By Tim O’Reilly
Future economic historians may look back wryly at this period when we worshipped the divine right of capital while looking down on our ancestors who believed in the divine right of kings.
Business leaders making decisions to outsource jobs to low-wage countries or to replace workers with machines, or politicians who insist that it is “the market” that makes them unable to require companies to pay a living wage, rely on the defense that they are only following the laws of economics. But the things economists study are not natural phenomena like the laws of motion uncovered by Kepler and Newton.
Right now we’re at an inflection point, where many rules are being profoundly rewritten. Much as happened during the industrial revolution, new technology is rendering obsolete whole classes of employment while making untold new wonders possible. It is making some people very rich, and others much poorer.
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I am confident that the invisible hand can do its work. But not without a lot of struggle. The political convulsions we’ve seen in the United Kingdom and in the United States are a testament to the difficulties we face. We are heading into a very risky time. Rising global inequality is triggering a political backlash that could lead to profound destabilization of both society and the economy. The problem is that in our free market economy, we found a way to make society as a whole far richer, but the benefits are unevenly distributed. Some people are far better off, while others are worse off.
Many discussions of our technological future assume that the fruits of productivity will be distributed fairly and to the satisfaction of all. That is clearly not the case. Right now, the economic game is enormously fun for far too few players, and an increasingly miserable experience for many others.
As the incomes of ordinary consumers stagnated, companies kicked the can down the road a few decades by encouraging them to pay for goods on credit, but that short-term strategy is crashing down. In The Marriage of Heaven and Hell, written during the most hellish days of the first industrial revolution, the poet William Blake issued what might well be a rule as certain as those issued by any economist: “The Prolific would cease to be Prolific unless the Devourer, as a sea, received the excess of his delights.”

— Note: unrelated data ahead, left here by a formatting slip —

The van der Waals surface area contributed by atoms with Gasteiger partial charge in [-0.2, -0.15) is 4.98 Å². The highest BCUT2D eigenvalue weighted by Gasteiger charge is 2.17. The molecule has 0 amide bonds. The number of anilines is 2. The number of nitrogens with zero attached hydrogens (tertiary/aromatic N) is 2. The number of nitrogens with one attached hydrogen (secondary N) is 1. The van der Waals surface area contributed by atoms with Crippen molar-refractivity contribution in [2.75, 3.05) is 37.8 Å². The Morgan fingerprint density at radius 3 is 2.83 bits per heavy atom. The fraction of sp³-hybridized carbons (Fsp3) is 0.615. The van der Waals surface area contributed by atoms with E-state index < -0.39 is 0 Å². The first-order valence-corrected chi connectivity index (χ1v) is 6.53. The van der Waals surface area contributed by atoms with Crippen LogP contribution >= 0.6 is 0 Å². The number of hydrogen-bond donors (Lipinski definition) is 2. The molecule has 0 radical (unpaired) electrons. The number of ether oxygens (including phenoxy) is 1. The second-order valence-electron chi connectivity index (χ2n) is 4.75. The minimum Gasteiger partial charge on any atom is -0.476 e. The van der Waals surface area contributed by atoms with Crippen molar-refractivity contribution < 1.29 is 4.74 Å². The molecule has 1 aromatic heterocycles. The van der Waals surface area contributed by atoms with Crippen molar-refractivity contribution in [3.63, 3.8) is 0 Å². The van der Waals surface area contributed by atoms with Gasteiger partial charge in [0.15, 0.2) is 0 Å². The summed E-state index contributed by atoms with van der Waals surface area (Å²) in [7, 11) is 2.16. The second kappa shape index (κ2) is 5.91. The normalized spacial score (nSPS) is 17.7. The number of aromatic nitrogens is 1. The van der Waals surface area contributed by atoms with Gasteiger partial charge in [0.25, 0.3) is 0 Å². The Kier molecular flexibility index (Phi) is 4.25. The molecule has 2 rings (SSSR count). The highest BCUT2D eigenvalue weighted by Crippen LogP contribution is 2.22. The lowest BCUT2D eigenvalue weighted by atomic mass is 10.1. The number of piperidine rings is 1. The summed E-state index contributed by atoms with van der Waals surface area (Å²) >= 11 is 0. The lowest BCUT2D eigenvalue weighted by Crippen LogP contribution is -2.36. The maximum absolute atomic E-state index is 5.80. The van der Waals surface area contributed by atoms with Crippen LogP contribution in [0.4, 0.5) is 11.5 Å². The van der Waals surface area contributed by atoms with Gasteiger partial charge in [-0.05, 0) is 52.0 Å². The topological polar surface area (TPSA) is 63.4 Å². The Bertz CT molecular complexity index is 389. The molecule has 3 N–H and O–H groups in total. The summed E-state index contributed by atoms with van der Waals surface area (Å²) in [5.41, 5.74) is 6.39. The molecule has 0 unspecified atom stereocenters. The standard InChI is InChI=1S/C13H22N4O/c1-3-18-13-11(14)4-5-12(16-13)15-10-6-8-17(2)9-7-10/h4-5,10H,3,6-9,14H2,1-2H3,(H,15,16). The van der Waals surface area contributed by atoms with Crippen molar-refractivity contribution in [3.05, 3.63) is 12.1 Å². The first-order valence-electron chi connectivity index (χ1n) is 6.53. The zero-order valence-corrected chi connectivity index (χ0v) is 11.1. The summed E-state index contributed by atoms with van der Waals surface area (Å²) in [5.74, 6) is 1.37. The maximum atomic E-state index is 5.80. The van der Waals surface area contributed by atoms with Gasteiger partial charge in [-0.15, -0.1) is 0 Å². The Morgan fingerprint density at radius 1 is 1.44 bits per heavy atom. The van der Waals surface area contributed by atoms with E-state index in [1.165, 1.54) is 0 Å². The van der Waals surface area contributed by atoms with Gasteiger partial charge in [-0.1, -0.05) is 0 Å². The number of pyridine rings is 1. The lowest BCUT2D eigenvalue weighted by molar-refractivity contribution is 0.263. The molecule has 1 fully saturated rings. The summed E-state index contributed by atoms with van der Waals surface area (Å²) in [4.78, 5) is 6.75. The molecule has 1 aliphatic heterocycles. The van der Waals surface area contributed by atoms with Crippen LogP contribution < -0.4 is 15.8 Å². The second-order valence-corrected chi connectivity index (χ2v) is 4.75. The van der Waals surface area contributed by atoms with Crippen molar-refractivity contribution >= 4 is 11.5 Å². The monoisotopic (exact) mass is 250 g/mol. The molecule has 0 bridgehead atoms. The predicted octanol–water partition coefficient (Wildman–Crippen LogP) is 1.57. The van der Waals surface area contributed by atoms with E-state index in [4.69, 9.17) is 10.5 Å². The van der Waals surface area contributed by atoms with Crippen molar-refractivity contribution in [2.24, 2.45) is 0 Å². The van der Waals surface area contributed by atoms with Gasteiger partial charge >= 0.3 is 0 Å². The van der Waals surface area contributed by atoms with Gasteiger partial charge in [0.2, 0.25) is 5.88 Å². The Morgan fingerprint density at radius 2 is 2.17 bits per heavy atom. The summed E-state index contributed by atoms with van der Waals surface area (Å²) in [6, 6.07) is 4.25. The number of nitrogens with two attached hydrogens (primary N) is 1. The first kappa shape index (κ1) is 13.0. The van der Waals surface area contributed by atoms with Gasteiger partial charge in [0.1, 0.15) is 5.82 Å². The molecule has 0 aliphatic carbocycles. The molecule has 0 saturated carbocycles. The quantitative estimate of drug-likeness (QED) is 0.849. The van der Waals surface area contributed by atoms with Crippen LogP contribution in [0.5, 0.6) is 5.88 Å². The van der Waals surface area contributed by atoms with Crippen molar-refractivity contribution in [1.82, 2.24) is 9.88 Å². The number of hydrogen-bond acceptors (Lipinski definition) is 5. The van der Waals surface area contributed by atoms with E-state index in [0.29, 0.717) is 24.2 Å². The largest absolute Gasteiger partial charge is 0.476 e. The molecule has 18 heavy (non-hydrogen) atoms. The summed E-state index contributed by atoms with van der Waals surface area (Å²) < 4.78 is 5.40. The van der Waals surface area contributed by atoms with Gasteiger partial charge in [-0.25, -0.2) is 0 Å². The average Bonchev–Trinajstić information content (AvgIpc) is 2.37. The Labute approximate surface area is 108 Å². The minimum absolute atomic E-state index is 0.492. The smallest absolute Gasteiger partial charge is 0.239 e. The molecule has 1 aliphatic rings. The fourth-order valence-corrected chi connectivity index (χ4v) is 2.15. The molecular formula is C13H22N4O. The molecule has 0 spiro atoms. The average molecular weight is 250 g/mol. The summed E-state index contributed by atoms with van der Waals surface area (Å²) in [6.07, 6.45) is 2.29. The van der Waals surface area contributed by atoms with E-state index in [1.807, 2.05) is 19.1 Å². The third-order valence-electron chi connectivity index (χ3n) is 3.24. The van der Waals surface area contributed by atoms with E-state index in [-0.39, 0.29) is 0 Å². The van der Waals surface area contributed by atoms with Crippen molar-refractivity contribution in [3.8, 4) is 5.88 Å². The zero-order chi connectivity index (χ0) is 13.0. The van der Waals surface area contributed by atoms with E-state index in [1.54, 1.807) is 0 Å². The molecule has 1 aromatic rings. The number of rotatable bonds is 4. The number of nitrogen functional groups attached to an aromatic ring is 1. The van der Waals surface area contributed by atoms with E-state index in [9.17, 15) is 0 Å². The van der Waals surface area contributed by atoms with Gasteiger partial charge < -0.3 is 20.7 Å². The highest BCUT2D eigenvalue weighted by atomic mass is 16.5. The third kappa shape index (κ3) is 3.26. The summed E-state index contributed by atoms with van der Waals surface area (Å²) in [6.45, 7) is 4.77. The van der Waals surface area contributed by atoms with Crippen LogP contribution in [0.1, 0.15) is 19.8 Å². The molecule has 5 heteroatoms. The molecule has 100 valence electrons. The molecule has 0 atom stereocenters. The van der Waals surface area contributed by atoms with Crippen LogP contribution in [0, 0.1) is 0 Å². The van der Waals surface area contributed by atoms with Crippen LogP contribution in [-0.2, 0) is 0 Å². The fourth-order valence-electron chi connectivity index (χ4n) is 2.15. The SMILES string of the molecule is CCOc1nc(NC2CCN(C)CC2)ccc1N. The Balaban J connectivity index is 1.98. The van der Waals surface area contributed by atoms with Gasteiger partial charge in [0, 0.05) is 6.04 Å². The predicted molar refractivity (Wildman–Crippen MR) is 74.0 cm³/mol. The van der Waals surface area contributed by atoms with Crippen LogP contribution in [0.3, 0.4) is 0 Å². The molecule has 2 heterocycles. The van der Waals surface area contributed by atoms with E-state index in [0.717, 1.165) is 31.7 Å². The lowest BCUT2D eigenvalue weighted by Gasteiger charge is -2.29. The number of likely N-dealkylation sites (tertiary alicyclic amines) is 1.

We can wait for the push and pull of the many players in the game to work things out, or we can try out different strategies for getting to optimal outcomes more quickly. As Joseph Stiglitz so powerfully reminded us in his book of that name, we can rewrite the rules.
The barriers to fresh thinking are even higher in politics than in business. The Overton Window, a term introduced by Joseph P. Overton of the Mackinac Center for Public Policy, says that an idea’s political viability depends mainly on whether it falls within the window framing a range of policies considered politically acceptable in the current climate of public opinion. There are ideas that a politician simply cannot recommend without being considered too extreme to gain or keep public office.
Once we’ve pushed the Overton Window wide open, we can start working toward more desirable futures, in which machines don’t replace humans, but allow us to build a next economy that will elicit the WTF? of astonishment rather than the WTF? of dismay.
ASKING THE RIGHT QUESTIONS
I’m not an economist, a politician, or a financier equipped with quick answers as to why things can or can’t change. I’m a technologist and an entrepreneur who is used to noticing discrepancies between the way things are and the way they could be, and asking questions whose answers might point the way to better futures.
Why do we have lower taxes on capital when it is so abundant that much of it is sitting on the sidelines rather than being put to work in our economy? Why do we tax labor income more highly when one of the problems in our economy is lack of aggregate consumer demand because ordinary people don’t have money in their pockets? When economists like former Treasury secretary Larry Summers talk about “secular stagnation,” this is what they are referring to. “The main constraint on the industrial world’s economy today is on the demand, rather than the supply, side,” Summers wrote.
Why do we treat purely financial investments as equivalent to real business investment? “Only around 15% of the money flowing from financial institutions actually makes its way into business investment,” says Rana Foroohar. “The rest gets moved around a closed financial loop, via the buying and selling of existing assets, like real estate, stocks, and bonds.” There is some need for liquidity in the system, but 85%? As we’ll see in the next chapter, this great money river is accessible only to a small part of our population, and relentlessly directs capital away from the real economy.